Every week, a chapter of my book, “Husband, Liar, Sociopath: How He Lied, Why I Fell For It & The Painful Lessons Learned” (available via Amazon.com, just click on the title or book cover) will be published here on Lovefraud. To read prior chapters, please see the links at the bottom of the post.
Chapter 42: Writer’s Block
For a month, my work on this book stalled at this juncture. Yes, I had been distracted by the upcoming holidays, “life,” and Paul’s continual efforts to hurt me emotionally and drain my remaining assets through ongoing post-divorce litigation. I could also use the excuse that a seemingly inconsequential event that was a metaphor for my years with Paul (trying hard yet set up to fail miserably) triggered weeks of fighting back depression, anxiety, sleepless nights, a sense of helplessness, wanting to do nothing but watch TV, just doing the minimum of driving Daniel to and from school, preparing meals, and taking Mr. Wrinkles on walks. But I am guessing that the real reason for my writer’s block was that I wanted to be able to time travel and send my “now” self back to my “then” self, who was growing stronger and starting to formulate an exit strategy. I wanted to scream out to her across time to “Stay on the path no matter what and no matter who Paul pretends to be.” But I could not time travel. My still weak “then” self would have to make the best decisions she could, still unaware of Paul’s true character and motivation. She would have to make even more mistakes, including some very big ones.
This is why I regret that my well-regarded therapist never focused on who or what Paul might really be. Unfortunately, most psychologists are not trained to even posit the question. Was he emotionally abusive? Clearly, he was, but I had been the puppet to a master puppeteer for so long that I did not see it or frame it that way. I never even asked the question. I wasn’t a battered wife. That happened to other people, not me. I wish my therapist had broached that topic. Was I feeling so depressed, devoid of self-confidence, and emotionally and physically drained because I was in a long-term relationship with a sociopath who was constantly undermining me and trying to control me? Yes, but my therapist did not even pose the question. No one in my life did, including me. We didn’t even know to ask. Most people don’t.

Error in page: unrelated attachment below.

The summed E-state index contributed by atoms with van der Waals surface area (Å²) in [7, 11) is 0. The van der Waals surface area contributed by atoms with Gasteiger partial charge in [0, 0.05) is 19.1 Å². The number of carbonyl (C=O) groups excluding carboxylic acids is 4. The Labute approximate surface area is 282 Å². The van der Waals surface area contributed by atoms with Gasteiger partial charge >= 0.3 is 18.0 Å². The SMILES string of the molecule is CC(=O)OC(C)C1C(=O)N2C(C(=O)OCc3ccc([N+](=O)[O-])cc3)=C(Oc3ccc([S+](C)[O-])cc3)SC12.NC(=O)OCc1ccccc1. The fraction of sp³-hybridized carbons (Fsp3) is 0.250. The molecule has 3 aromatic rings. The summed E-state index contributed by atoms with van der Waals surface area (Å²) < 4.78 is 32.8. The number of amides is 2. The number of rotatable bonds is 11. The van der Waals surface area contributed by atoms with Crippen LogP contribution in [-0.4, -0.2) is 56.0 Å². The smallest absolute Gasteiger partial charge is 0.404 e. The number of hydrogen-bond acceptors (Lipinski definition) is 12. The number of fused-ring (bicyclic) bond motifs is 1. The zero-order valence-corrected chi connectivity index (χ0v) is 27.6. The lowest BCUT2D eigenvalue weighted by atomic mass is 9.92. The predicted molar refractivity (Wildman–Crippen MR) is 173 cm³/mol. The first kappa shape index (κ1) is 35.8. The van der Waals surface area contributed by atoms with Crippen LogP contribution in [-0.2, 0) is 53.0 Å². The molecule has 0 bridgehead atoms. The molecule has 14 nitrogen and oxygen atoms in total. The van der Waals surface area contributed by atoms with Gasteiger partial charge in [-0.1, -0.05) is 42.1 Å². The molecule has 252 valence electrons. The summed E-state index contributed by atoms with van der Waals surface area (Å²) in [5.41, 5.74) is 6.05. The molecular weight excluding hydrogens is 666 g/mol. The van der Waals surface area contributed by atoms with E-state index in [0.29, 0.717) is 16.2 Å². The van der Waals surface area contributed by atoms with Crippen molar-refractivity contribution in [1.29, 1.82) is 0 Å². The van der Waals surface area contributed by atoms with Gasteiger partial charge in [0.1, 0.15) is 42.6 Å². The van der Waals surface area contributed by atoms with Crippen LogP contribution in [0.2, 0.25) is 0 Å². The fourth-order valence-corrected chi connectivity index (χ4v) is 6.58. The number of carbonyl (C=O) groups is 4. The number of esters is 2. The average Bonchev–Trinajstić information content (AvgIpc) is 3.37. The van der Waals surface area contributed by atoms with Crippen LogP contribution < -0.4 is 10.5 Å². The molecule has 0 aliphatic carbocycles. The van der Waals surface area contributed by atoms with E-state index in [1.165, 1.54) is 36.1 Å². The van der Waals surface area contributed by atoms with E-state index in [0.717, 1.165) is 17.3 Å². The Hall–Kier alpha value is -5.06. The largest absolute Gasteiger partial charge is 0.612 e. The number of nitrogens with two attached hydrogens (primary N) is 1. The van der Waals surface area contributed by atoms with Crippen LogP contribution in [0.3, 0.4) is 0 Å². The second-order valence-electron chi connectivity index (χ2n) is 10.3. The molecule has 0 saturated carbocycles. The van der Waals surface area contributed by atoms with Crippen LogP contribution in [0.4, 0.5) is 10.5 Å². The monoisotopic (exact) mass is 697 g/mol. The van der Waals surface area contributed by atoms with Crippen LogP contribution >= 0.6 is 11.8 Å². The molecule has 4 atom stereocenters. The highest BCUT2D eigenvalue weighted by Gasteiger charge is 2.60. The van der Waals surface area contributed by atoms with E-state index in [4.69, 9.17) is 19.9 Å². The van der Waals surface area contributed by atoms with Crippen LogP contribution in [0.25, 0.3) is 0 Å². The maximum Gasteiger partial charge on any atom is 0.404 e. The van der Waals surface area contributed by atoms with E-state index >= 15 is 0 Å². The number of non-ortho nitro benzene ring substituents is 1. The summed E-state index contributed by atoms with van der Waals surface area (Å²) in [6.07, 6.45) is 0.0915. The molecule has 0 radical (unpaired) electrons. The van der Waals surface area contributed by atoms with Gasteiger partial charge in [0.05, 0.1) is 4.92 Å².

Even so, I am grateful to my therapist for helping me regain some of my former self and strength, but without asking the above questions, I was likely to make bad decisions once I got stronger. If I was feeling so weak and depleted due to some unresolved issues in my past or flaws in my character (not because Paul was an abusive, controlling, manipulative sociopath), once I started getting stronger, perhaps developing a happier and healthier life with Paul would be possible. If, however, Paul was truly abusive and/or a sociopath, traits that often go together, then, even if I regained some strength, the only logical way to channel that strength would be to leave Paul as soon as possible. It made a difference who and what Paul really was and is, not just who I was and am and want to be.
At the point I decided I wanted a Toyota and was researching how to get one for the best price, a few data points must have been worrying Paul. I had been in therapy for over a year and was getting stronger emotionally. I had started thinking about my career and financial future, and I was starting to explore options by interviewing with companies. No longer was I Paul’s pit bull with the kids. I was starting to be “me” again. I had even met with a divorce lawyer to gain information on the divorce laws in Connecticut so I would not be immobilized by fear and ignorance. Paul did not know about that last part—at least I did not think he did.
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Identifying names, places, events, characteristics, etc. that I discuss here and in my book have been altered to protect the identity of everyone involved.